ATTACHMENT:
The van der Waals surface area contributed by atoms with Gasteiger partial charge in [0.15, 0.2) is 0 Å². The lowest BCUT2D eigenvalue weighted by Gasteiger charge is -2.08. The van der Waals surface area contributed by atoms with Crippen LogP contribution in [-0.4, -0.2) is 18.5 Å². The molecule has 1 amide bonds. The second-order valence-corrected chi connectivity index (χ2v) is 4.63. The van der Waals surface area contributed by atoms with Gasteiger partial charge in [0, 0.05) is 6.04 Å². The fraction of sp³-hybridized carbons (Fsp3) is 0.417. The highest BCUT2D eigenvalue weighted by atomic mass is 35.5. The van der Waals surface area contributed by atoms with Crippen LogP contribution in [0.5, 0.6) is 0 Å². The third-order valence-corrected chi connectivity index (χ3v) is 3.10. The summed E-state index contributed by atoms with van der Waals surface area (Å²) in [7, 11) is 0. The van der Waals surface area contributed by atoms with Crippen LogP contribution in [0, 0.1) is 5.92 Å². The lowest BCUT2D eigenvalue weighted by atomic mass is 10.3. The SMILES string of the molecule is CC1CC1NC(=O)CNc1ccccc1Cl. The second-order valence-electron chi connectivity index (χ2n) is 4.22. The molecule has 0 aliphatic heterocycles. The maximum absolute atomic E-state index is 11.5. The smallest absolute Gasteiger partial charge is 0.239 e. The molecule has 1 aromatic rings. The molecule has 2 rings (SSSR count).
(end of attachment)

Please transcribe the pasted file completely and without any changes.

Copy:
The van der Waals surface area contributed by atoms with Gasteiger partial charge in [0.15, 0.2) is 0 Å². The lowest BCUT2D eigenvalue weighted by Gasteiger charge is -2.08. The van der Waals surface area contributed by atoms with Crippen LogP contribution in [-0.4, -0.2) is 18.5 Å². The molecule has 1 amide bonds. The second-order valence-corrected chi connectivity index (χ2v) is 4.63. The van der Waals surface area contributed by atoms with Gasteiger partial charge in [0, 0.05) is 6.04 Å². The fraction of sp³-hybridized carbons (Fsp3) is 0.417. The highest BCUT2D eigenvalue weighted by atomic mass is 35.5. The van der Waals surface area contributed by atoms with Crippen LogP contribution in [0.5, 0.6) is 0 Å². The third-order valence-corrected chi connectivity index (χ3v) is 3.10. The summed E-state index contributed by atoms with van der Waals surface area (Å²) in [7, 11) is 0. The van der Waals surface area contributed by atoms with Crippen LogP contribution in [0, 0.1) is 5.92 Å². The lowest BCUT2D eigenvalue weighted by atomic mass is 10.3. The SMILES string of the molecule is CC1CC1NC(=O)CNc1ccccc1Cl. The second-order valence-electron chi connectivity index (χ2n) is 4.22. The molecule has 0 aliphatic heterocycles. The maximum absolute atomic E-state index is 11.5. The smallest absolute Gasteiger partial charge is 0.239 e. The molecule has 1 aromatic rings. The molecule has 2 rings (SSSR count).